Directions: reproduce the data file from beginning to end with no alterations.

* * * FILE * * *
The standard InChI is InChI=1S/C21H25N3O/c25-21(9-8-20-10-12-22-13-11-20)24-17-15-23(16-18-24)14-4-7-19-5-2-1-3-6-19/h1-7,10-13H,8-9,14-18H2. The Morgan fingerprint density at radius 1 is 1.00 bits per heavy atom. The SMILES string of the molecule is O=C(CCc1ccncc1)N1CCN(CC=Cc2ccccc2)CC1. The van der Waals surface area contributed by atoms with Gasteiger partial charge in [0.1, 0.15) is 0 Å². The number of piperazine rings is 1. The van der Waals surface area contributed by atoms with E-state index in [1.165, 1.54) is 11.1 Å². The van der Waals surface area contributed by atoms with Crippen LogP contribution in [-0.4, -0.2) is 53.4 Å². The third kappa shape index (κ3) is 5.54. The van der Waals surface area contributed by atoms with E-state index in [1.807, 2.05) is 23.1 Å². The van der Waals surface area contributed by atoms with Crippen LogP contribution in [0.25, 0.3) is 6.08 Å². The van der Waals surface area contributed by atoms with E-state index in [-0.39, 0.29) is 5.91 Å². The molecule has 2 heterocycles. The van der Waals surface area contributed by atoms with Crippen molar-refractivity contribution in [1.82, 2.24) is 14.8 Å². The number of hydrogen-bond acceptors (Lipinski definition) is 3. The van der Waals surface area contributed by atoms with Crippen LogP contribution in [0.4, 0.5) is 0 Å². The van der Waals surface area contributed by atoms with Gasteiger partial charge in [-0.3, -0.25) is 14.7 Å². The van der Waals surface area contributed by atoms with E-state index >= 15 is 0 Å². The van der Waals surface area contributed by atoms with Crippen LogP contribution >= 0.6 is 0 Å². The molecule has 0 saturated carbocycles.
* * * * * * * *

The standard InChI is InChI=1S/C21H25N3O/c25-21(9-8-20-10-12-22-13-11-20)24-17-15-23(16-18-24)14-4-7-19-5-2-1-3-6-19/h1-7,10-13H,8-9,14-18H2. The Morgan fingerprint density at radius 1 is 1.00 bits per heavy atom. The SMILES string of the molecule is O=C(CCc1ccncc1)N1CCN(CC=Cc2ccccc2)CC1. The van der Waals surface area contributed by atoms with Gasteiger partial charge in [0.1, 0.15) is 0 Å². The number of piperazine rings is 1. The van der Waals surface area contributed by atoms with E-state index in [1.165, 1.54) is 11.1 Å². The van der Waals surface area contributed by atoms with Crippen LogP contribution in [-0.4, -0.2) is 53.4 Å². The third kappa shape index (κ3) is 5.54. The van der Waals surface area contributed by atoms with E-state index in [1.807, 2.05) is 23.1 Å². The van der Waals surface area contributed by atoms with Crippen LogP contribution in [0.25, 0.3) is 6.08 Å². The van der Waals surface area contributed by atoms with E-state index in [-0.39, 0.29) is 5.91 Å². The molecule has 2 heterocycles. The van der Waals surface area contributed by atoms with Crippen molar-refractivity contribution in [1.82, 2.24) is 14.8 Å². The number of hydrogen-bond acceptors (Lipinski definition) is 3. The van der Waals surface area contributed by atoms with Crippen LogP contribution in [0.4, 0.5) is 0 Å². The van der Waals surface area contributed by atoms with Gasteiger partial charge in [-0.3, -0.25) is 14.7 Å². The van der Waals surface area contributed by atoms with E-state index >= 15 is 0 Å². The van der Waals surface area contributed by atoms with Crippen LogP contribution >= 0.6 is 0 Å². The molecule has 0 saturated carbocycles.